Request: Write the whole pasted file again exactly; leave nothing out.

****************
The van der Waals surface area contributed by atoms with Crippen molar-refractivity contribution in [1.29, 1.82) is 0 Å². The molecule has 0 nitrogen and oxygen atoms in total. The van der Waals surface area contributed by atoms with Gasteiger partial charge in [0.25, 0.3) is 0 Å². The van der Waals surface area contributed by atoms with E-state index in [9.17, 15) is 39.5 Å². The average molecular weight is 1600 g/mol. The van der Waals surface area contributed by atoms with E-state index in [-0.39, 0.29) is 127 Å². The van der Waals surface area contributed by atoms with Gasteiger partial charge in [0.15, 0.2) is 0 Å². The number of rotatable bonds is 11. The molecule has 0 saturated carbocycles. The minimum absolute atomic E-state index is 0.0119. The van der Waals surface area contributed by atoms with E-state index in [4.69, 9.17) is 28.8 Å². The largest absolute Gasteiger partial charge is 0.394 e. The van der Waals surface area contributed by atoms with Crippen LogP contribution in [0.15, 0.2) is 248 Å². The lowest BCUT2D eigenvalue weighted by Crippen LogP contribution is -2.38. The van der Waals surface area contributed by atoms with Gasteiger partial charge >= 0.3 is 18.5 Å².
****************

The van der Waals surface area contributed by atoms with Crippen molar-refractivity contribution in [1.29, 1.82) is 0 Å². The molecule has 0 nitrogen and oxygen atoms in total. The van der Waals surface area contributed by atoms with Gasteiger partial charge in [0.25, 0.3) is 0 Å². The van der Waals surface area contributed by atoms with E-state index in [9.17, 15) is 39.5 Å². The average molecular weight is 1600 g/mol. The van der Waals surface area contributed by atoms with E-state index in [-0.39, 0.29) is 127 Å². The van der Waals surface area contributed by atoms with Gasteiger partial charge in [0.15, 0.2) is 0 Å². The number of rotatable bonds is 11. The molecule has 0 saturated carbocycles. The minimum absolute atomic E-state index is 0.0119. The van der Waals surface area contributed by atoms with E-state index in [4.69, 9.17) is 28.8 Å². The largest absolute Gasteiger partial charge is 0.394 e. The van der Waals surface area contributed by atoms with Crippen LogP contribution in [0.15, 0.2) is 248 Å². The lowest BCUT2D eigenvalue weighted by Crippen LogP contribution is -2.38. The van der Waals surface area contributed by atoms with Gasteiger partial charge >= 0.3 is 18.5 Å².